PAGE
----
• 5.B. I read on Wikipedia "Every orbit is an invariant subset of X on which G acts transitively." Ignoring the invariant part, I understand this to mean that for any right action, free or not, transitive or not, $\mu: P \times G \to P$ (in general, not necessarily for the one in the definition of principal bundle. Here, $P$ is just a set, and $G$ is just a group), we have that for each $x \in P$, $\mu(Orbit(x) \times G) \subseteq Orbit(x)$ such that we can define a map, which might be an action, $\mu_{Orbit(x)}: Orbit(x) \times G \to Orbit(x)$ that turns out indeed to be a right action on $Orbit(x)$ that is additionally transitive. Assuming I understand this correctly, I was able to prove this.

  • 5.C. Based on the Willie Wong's comment and on (5.A) and (5.B), it seems there's some relationship between (now going back to defining a principal bundle) $Orbit(p)$ and $P_x$ for $\pi(p)=x \in M$ or something like that. The following is all I can think of:

    • 5.C.1. I notice $p \in Orbit(p) \cap P_x$. Whenever 2 elements of the same partition intersect, they are equal. However, $Orbit(p)$ and $P_x$ belong to different partitions...Well, I assume the partitions are different. They could turn out to be equal.

    • 5.C.2. Perhaps $\mu$ free implies that $Orbit(a)=Orbit(b)$ if or only if $\pi(a)=\pi(b)$.

    • 5.C.3. For each $x \in M$ and for each $y \in P_x$, we have a map $\mu_y: G \to P$, $\mu_y(g) := \mu(y,g)$, with image $im(\mu_y) = \mu_y(G)$ $=Orbit(y)$. Each $\mu_y$ turns out to be injective because $\mu$ is free.

    • 5.C.4. For each $x \in M$ and for each $y \in P_x$, the set inclusion $\mu(Orbit(y) \times G) \subseteq Orbit(y)$. This set inclusion allows us to define a map $\mu_{Orbit(y)}: Orbit(y) \times G \to Orbit(y)$, $\mu_{Orbit(y)}(x,g) := \mu(x,g)$. By (5.B), each $\mu_{Orbit(y)}$ is a transitive right action.

      • 5.C.4.1. If we somehow have that $Orbit(y)=P_x$ for each $y \in P_x$, then the set inclusion $\mu(Orbit(y) \times G) \subseteq Orbit(y)$ is precisely $\mu(P_x \times G) \subseteq P_x$, which shows $\mu$ is fiber-preserving. I guess that $\mu$ is free is supposed to somehow show that $Orbit(y)=P_x$.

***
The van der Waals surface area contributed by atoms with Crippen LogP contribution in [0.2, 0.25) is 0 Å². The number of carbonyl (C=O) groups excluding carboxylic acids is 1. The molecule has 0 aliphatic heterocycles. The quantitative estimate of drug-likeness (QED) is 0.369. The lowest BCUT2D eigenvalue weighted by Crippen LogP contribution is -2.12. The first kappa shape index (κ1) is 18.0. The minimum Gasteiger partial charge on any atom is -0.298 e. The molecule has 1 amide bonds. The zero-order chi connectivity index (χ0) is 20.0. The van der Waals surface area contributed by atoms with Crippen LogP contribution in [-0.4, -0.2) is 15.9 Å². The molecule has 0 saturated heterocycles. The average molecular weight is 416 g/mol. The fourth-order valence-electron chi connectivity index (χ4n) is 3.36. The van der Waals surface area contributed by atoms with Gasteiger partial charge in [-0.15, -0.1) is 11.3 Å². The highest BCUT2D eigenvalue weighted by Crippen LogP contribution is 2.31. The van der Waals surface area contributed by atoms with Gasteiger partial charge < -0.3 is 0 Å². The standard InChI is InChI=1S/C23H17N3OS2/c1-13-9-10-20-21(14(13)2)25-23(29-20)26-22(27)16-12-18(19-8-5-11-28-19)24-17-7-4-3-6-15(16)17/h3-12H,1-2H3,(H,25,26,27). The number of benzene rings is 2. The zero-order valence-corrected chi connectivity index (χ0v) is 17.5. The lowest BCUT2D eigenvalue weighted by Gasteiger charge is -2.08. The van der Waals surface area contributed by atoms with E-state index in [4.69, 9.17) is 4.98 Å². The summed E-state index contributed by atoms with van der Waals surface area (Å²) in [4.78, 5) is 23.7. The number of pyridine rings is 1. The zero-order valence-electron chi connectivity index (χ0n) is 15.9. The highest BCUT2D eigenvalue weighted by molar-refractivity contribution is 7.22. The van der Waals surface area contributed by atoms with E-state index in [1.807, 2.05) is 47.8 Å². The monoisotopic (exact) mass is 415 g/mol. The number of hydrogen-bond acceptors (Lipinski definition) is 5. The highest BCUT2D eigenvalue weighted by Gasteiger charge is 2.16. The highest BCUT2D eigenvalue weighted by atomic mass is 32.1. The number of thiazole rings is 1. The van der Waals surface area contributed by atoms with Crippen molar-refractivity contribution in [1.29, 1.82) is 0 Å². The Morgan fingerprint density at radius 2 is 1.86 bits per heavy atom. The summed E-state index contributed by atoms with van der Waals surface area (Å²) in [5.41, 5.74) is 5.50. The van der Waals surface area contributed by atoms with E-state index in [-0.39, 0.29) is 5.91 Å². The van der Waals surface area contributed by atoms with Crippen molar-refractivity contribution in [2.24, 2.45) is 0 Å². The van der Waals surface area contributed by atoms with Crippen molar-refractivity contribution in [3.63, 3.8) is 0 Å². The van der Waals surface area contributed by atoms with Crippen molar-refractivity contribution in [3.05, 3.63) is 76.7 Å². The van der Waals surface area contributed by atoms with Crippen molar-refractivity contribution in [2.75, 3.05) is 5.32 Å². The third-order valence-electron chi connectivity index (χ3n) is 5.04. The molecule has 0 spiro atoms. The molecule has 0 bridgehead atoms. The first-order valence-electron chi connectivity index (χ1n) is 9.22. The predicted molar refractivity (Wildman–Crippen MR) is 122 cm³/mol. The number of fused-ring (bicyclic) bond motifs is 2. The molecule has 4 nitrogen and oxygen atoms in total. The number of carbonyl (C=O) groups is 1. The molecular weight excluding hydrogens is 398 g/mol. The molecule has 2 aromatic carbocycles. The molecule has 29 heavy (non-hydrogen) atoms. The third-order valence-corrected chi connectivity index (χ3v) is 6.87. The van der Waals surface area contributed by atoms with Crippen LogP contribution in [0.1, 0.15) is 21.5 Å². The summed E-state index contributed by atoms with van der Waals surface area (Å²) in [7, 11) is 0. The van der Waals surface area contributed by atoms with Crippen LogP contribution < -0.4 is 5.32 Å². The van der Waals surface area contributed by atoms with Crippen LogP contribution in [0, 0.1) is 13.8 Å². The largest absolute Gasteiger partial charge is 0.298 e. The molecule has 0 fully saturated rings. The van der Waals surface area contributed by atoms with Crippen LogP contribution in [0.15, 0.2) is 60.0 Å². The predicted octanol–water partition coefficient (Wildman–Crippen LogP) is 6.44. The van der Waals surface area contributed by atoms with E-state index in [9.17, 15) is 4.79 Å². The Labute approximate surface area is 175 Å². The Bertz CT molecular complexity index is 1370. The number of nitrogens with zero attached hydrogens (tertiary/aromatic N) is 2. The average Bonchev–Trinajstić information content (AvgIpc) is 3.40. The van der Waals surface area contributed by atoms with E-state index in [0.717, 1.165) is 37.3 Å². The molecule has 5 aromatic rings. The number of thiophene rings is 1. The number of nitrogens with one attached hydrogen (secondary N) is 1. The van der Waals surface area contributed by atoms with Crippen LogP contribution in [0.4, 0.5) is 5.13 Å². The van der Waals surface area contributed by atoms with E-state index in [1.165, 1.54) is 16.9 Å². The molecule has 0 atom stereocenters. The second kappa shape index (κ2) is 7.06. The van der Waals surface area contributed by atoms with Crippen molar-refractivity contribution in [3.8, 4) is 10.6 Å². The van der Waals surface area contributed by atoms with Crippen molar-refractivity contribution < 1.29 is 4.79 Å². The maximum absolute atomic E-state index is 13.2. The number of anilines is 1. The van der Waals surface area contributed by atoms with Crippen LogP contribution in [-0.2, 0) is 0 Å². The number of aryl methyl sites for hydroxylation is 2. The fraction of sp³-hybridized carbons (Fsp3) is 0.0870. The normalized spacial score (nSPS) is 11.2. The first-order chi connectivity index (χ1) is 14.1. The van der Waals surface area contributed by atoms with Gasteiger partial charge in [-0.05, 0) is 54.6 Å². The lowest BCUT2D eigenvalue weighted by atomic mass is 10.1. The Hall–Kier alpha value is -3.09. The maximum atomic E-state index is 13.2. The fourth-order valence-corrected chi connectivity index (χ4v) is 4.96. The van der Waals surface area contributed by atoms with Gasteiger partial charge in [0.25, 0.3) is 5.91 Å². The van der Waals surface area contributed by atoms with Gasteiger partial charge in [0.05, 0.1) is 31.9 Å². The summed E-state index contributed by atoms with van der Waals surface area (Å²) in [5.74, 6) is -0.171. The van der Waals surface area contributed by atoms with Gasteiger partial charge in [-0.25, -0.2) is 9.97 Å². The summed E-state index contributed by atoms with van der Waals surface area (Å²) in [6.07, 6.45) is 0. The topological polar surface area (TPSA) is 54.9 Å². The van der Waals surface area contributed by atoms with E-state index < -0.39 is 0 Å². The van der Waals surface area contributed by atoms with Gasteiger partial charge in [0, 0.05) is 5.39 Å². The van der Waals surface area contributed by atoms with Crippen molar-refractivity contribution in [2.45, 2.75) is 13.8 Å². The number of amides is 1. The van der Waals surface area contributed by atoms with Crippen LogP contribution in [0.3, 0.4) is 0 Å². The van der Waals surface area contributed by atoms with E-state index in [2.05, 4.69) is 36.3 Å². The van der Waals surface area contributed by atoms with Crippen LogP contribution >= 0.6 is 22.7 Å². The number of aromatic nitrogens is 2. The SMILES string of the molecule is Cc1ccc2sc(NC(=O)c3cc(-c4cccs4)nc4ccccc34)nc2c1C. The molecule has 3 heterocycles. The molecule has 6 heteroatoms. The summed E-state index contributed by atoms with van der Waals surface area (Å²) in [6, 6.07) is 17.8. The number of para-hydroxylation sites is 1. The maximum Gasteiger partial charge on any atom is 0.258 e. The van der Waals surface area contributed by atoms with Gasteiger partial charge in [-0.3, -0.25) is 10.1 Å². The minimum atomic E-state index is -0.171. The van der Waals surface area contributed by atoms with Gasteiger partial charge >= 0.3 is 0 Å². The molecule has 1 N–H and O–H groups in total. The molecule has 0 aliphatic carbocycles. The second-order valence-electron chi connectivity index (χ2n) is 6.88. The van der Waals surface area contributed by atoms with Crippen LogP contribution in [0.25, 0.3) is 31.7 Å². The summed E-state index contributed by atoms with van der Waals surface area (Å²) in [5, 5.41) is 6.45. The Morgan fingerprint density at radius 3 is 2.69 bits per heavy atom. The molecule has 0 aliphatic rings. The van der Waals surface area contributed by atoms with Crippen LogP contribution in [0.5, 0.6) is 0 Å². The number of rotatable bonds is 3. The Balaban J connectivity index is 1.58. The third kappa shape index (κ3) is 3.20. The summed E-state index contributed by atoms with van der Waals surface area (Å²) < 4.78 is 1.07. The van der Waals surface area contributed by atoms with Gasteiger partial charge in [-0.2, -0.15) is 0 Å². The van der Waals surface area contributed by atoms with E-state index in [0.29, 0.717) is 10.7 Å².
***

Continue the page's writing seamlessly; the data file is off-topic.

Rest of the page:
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    $\begingroup$ I didn't read your whole question, just the beginning. But for point 1, doesn't Tu say that the trivialization maps are $G$-equivariant? This means that $G$ is fibre preserving, no? For point 2: no, the map $\mu_x: G \to M$ is in general not surjective. Transitivity means that $\mu_x: G \to P_x$ is surjective. The fact that in the local trivialization $G$ acts on the fibre (which is identified with $G$) by right multiplication implies that $G$ must act transitively on fibres. (A group acts transitively on itself.) $\endgroup$ Oct 24, 2019 at 2:02
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    $\begingroup$ WHy can't you ask one question at a time? :O Please :( After you name the books, you start suddenly with "I believe the book has no explicit definition for an action $\mu$ to be "transitive" and neither does Volume 1. I think this is okay for the book since Proposition 27.6 is not (explicitly) used later on in the book." What? :O It would be easier to get the setup if you can start by saying what you want to talk about. $\endgroup$ Oct 25, 2019 at 6:31
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    $\begingroup$ If I understand correctly, in the first part of the question, you are asking if the action of $G$ on $P$ in the set up of a principal $G$-bundle $\pi:P\rightarrow M$ is transitive or not... My answer is NO... it is not true (according to any definition) that the action is transitive... It only means the action is transitive on the fibres of the map $\pi:P\rightarrow M$; that is, for each $x\in M$, the action of $G$ on $\pi^{-1}(x)$ is transitive... Is this what you are asking? $\endgroup$ Oct 25, 2019 at 6:36
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    $\begingroup$ Thanks for taking care in clarifying the concern... Edited version looks much better and cleaner... I will respond accordingly.. $\endgroup$ Oct 25, 2019 at 7:25
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    $\begingroup$ I somehow forgot about this.. It's 12:20 AM here... The first thing i would do tomorrow is to respond here... :) :) $\endgroup$ Nov 8, 2019 at 18:54